Women Build Hamilton: Lohifa’s Story

Lohifa Pogoson Acker is the definition of a community-builder.

An entrepreneur, a connector, a mother of two, a Nigerian-Canadian, and a volunteer – among many other things – Lohifa’s passion for Hamilton and her enthusiasm for making the community a better place is known across the city.

Lohifa – a former nominee for the Women of Distinction Awards – is also a proud supporter of YWCA Hamilton, volunteering her time and infectious energy to help promote marquee fundraising events such as the Women Build Hamilton campaign and Walk a Mile in Her Shoes.

Born in Nigeria, Lohifa first came to Canada with her family by way of London, England. Her family settled in Richmond, British Columbia, where Lohifa did two years of the prestigious International Baccalaureate program before attending the University of British Columbia. Lofiha pursued a degree in biopsychology, neuroscience, and economics and planned to pursue a career in neurosurgery – but a different path was calling.

“I realized I wasn’t as interested in biomedicine as I thought I was – I was more interested in alternative ways of healing, and alternative ways of knowing about health and healthcare,” she said. “I thought, ‘Let’s go hear what other have to say about healing.”

That decision led Lohifa to a career in International Development. For seven years, she was based in Nigeria, working in public health to strengthen local health systems. Part of her work saw her helping to fight HIV and AIDS in mothers and their children through the Clinton Foundation.

“It was hard work. Sometimes I would work for 20-hour days. It was fulfilling work – but because of everything that was at stake because of the kind of work I was doing, you didn’t have as much grace to even consider self-care. When there are so many lives at stake, you think “What am I painting my nails for?,” she said.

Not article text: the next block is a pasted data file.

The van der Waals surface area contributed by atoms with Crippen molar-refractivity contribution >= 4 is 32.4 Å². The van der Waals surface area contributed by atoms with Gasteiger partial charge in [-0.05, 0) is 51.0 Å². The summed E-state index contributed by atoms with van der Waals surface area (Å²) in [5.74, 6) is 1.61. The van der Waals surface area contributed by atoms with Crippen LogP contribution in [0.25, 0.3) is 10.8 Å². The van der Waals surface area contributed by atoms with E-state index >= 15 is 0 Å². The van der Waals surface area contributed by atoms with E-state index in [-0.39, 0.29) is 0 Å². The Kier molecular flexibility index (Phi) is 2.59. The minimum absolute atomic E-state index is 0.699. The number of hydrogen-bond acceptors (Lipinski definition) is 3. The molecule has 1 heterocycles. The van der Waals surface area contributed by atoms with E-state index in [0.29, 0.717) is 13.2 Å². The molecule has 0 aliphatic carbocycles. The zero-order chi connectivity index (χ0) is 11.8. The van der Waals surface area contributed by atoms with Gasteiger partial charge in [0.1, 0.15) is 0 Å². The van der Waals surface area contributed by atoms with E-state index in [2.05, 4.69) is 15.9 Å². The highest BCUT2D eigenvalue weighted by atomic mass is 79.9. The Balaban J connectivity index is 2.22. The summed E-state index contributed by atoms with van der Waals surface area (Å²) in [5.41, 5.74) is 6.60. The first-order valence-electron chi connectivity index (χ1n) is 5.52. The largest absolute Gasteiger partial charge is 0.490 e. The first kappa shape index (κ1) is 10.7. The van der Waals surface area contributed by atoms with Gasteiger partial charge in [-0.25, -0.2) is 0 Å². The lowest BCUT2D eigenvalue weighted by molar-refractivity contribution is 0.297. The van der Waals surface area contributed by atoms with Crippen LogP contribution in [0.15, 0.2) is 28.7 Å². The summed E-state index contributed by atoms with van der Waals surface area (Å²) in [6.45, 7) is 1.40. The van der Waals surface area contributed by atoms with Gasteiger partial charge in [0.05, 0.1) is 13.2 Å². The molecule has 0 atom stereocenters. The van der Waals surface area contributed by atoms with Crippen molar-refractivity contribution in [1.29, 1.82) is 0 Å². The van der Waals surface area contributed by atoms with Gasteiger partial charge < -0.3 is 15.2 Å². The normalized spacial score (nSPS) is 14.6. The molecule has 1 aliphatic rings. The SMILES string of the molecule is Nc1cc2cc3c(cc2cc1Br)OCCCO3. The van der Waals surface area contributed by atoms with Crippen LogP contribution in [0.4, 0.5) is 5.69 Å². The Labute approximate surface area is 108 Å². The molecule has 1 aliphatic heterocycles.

Lohifa needed rest and a change of scenery. As a result, in 2012, she decided to move to Hamilton to be closer to her parents, who had moved to Stoney Creek. Lohifa fell in love with the city, working at St. Joseph’s Healthcare in the Integrated Comprehensive Care Program, and becoming involved in a range of community projects and initiatives.

After several years at St. Joe’s, Lohifa started to crave more community connection. She had always loved hairstyling – since the age of three or four, she had always done hair for her dolls, mother, her aunties, her friends at boarding school, her classmates at university – and decided to leave St. Joe’s in 2019 to start her own hairstyling business.

“As much as I loved my job, I was spending less time being an active member of my community, and more time just serving a small community,” she said. “I thought I could be more efficient and beneficial – I wanted to serve in a larger, more diverse capacity. I wanted to extend my impact – and that’s what led me to hairstyling.”

Lohifa’s hairstyling business has blossomed to include members of the Hamilton Tiger-Cats and a stint on Canada’s Drag Race – but Lohifa has plans to expand her business even further.

She is enrolled in a social work program at Ryerson University, and plans to combine her passion for hairstyling with the ability to offer formal counselling and support.

“I’m not just a hairstylist – I’m a friend. I share my life, they share their lives, we figure life out together. And I feel like I want to give more in that regard,” she said. “My hope is to fuse psychotherapy and hairstyling.”

Lohifa says her love of people, of community, and learning has inspired her to become involved in philanthropy, including YWCA Hamilton.

“I find that the best way to learn about life is through and with people; through their experiences. Any experience devoid of other human beings is flat, as far as I’m concerned. You can depend on yourself for the experience, but it will never be as rich as when other people are involved,” she said.

“I find that Hamilton is great for that. A lot of small business owners like me don’t just want to make money – they want to build community. They want to see a better Hamilton, they want to see a healthier Hamilton, they want to care about their neighbours, and they want to do more than just be a business in the city,” she said.

“And that’s the kind of space I want to be in. Those are the kind of people I want to be around.”